Psycho-Babble Medication | about biological treatments | Framed
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Re: spot on

Posted by SLS on May 25, 2001, at 16:39:40

In reply to Re: spot on SLS, posted by JahL on May 25, 2001, at 13:28:17

> Kind of what I was trying to say, only more considered, more grounded in fact & certainly less 'ranty'. I omitted to say that I do accept the concept of heterogeneity. However, & I'm guessing here, most of the babble participants fall more on the 'biological' side of the spectrum & so I can't see the purpose of Cam's remarks other than to provoke.
>
> Reading Cam's remarks was kinda like finding out yr wife of 10 yrs has been cheating on you all this time. Altruistic chap, good psychopharmacologist, & his presence used to define this board, but his take on the origins & cure for depression....well, sad to say, the guy loses pretty much all credibility in my eyes. I realise that Cam's something of a sacred cow rnd here so I'll butt out. J.
>
> > > Clearly, there are biological differences here between the healthy versus the pathological brain. These changes cannot be not reversed, despite a successful resolution of psychological issues, had there been any before the onset of illness.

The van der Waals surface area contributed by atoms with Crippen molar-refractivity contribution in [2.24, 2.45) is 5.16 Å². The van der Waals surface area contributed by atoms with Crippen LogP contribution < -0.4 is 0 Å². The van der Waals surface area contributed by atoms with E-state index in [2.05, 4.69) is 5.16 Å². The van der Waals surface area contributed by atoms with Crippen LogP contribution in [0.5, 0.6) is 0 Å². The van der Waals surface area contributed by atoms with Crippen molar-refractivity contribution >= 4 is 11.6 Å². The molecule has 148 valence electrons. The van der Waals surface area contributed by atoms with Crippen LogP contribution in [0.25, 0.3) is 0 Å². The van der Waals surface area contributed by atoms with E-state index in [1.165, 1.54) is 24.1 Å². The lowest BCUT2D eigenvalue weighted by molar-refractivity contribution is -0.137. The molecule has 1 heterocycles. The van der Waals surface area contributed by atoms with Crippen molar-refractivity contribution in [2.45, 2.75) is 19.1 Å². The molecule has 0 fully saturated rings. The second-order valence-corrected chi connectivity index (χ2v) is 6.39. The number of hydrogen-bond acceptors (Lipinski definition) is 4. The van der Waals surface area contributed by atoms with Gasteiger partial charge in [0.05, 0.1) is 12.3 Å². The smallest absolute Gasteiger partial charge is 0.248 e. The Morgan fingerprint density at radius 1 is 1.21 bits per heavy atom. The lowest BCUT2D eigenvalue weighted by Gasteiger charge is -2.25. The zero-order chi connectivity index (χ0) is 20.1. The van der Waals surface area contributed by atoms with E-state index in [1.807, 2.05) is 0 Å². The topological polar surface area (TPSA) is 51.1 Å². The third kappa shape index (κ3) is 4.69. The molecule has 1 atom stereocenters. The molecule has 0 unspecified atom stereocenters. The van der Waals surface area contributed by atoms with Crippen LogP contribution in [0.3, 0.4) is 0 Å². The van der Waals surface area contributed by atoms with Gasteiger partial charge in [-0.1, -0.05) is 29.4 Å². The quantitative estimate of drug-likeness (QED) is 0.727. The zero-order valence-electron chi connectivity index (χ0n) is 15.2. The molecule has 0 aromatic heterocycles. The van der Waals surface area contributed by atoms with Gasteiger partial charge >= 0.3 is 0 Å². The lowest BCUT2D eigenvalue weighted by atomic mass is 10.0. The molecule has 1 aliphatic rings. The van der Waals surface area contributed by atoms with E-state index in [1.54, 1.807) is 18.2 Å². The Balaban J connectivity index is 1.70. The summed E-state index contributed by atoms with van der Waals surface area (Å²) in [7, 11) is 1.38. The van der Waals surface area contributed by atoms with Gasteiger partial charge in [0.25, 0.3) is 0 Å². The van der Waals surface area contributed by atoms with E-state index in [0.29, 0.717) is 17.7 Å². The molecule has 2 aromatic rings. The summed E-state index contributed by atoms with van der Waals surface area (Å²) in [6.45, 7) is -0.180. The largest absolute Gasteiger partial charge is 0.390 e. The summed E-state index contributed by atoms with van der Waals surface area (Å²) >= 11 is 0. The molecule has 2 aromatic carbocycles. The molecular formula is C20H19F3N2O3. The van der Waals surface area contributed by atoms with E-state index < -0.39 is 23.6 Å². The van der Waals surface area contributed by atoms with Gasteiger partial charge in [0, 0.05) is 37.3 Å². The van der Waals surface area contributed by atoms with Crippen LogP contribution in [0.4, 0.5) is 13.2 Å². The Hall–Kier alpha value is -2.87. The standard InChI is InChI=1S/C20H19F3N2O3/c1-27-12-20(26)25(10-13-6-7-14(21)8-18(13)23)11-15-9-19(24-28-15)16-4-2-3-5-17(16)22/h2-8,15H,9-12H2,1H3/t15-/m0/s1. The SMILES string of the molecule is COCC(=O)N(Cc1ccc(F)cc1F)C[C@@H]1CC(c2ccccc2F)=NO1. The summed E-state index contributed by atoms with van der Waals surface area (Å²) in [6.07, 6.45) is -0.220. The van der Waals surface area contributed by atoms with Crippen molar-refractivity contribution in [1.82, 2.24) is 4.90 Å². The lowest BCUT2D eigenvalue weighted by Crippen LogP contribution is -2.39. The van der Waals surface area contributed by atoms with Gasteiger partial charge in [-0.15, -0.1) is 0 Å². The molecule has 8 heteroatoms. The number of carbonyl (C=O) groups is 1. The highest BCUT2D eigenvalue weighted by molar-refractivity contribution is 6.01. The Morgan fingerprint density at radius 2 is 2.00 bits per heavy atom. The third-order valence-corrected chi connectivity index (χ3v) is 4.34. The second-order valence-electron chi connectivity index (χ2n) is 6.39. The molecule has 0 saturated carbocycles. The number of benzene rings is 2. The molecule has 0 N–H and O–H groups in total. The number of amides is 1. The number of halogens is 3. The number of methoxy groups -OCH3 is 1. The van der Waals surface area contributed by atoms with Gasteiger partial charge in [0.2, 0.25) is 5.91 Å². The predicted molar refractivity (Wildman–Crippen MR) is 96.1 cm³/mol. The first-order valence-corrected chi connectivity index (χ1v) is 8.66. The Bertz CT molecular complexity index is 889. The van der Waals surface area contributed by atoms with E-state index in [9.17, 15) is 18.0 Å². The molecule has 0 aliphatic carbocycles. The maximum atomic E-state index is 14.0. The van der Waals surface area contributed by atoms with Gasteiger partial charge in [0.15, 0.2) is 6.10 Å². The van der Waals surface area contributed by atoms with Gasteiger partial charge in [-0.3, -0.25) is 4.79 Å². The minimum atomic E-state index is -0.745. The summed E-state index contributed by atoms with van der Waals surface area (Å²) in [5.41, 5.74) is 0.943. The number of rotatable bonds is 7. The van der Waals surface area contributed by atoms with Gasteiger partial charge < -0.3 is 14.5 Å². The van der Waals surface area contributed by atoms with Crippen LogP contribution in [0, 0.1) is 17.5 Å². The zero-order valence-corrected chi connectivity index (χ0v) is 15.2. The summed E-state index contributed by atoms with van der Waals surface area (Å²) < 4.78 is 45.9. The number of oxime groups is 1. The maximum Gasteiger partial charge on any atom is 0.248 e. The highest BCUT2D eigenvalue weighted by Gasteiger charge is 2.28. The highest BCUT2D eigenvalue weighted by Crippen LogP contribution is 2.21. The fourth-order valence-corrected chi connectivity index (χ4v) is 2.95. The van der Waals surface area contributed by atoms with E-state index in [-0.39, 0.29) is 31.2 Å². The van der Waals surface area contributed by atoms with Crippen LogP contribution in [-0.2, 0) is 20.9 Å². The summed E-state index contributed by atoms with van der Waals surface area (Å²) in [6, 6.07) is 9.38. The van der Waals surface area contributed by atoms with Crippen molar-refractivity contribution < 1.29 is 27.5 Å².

>
> Preee-cisely.


Just to be even more preee-cise :-), I was speaking specifically about certain changes in brain morphology seen in schizophrenia. Although enlarged ventricles may not be contributory to the expression of the illness, I use it as an example of a physiological difference that exists and is associated with it. There are other differences that are almost certainly contributory. This would include the architecture of the dorsolateral prefrontal cortex and the increases in neural density seen in certain regions. I think Cam has a better handle on the latter as it is my guess that it involves neuronal pruning.

Perhaps one day, with the help of things like the human genome project, gene therapy, the use of stem-cells, and the strategic application of neurotrophins (nerve growth factors), we will be able to restructure those regions of the brain necessary to produce healthy mental function. I don't see why not.

Schizophrenia is not unique among the mental illnesses with respect to changes in the morphology of certain brain structures. They can be observed and measured in both major depression and bipolar disorder. The one that is most publicized is the atrophy (shrinkage) of the hippocampus, a structure involved in memory and mood, seen in major depression. This seems to be reversible. The longer an individual is stabilized in a state of remission, the greater the return to its original volume grows the hippocampus. I recall coming across other examples of the restoration of neural structures and function, but they escape me.

We were born too early to be insured mental health and too late not to have hope to. I don't know how to feel about that.


- Scott

 

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Psycho-Babble Medication | Framed

poster:SLS thread:63214
URL: http://www.dr-bob.org/babble/20010522/msgs/64248.html